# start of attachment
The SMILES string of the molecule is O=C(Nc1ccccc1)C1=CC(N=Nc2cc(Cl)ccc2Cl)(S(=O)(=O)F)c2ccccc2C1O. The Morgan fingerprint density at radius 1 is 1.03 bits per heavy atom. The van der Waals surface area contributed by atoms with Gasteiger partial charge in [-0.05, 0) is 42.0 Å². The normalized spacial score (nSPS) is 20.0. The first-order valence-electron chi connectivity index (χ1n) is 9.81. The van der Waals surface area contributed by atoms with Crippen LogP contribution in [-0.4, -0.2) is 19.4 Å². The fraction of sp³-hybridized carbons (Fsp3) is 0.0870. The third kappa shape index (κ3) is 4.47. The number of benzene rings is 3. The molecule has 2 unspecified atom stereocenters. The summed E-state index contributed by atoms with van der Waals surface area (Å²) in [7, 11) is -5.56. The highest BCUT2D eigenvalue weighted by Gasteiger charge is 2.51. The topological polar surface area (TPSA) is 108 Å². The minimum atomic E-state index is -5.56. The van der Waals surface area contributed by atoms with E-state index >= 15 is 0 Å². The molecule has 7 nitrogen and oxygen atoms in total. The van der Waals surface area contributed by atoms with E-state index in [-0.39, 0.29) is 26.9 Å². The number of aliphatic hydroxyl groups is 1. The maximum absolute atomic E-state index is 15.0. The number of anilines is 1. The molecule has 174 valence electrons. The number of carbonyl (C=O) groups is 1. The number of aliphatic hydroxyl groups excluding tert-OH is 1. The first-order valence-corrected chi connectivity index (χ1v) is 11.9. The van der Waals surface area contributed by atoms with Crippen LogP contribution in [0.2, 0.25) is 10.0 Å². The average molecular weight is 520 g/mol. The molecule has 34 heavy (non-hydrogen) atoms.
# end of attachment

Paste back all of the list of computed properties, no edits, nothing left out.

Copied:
The SMILES string of the molecule is O=C(Nc1ccccc1)C1=CC(N=Nc2cc(Cl)ccc2Cl)(S(=O)(=O)F)c2ccccc2C1O. The Morgan fingerprint density at radius 1 is 1.03 bits per heavy atom. The van der Waals surface area contributed by atoms with Gasteiger partial charge in [-0.05, 0) is 42.0 Å². The normalized spacial score (nSPS) is 20.0. The first-order valence-electron chi connectivity index (χ1n) is 9.81. The van der Waals surface area contributed by atoms with Crippen LogP contribution in [-0.4, -0.2) is 19.4 Å². The fraction of sp³-hybridized carbons (Fsp3) is 0.0870. The third kappa shape index (κ3) is 4.47. The number of benzene rings is 3. The molecule has 2 unspecified atom stereocenters. The summed E-state index contributed by atoms with van der Waals surface area (Å²) in [7, 11) is -5.56. The highest BCUT2D eigenvalue weighted by Gasteiger charge is 2.51. The topological polar surface area (TPSA) is 108 Å². The minimum atomic E-state index is -5.56. The van der Waals surface area contributed by atoms with E-state index >= 15 is 0 Å². The molecule has 7 nitrogen and oxygen atoms in total. The van der Waals surface area contributed by atoms with E-state index in [-0.39, 0.29) is 26.9 Å². The number of aliphatic hydroxyl groups is 1. The maximum absolute atomic E-state index is 15.0. The number of anilines is 1. The molecule has 174 valence electrons. The number of carbonyl (C=O) groups is 1. The number of aliphatic hydroxyl groups excluding tert-OH is 1. The first-order valence-corrected chi connectivity index (χ1v) is 11.9. The van der Waals surface area contributed by atoms with Crippen LogP contribution in [0.2, 0.25) is 10.0 Å². The average molecular weight is 520 g/mol. The molecule has 34 heavy (non-hydrogen) atoms.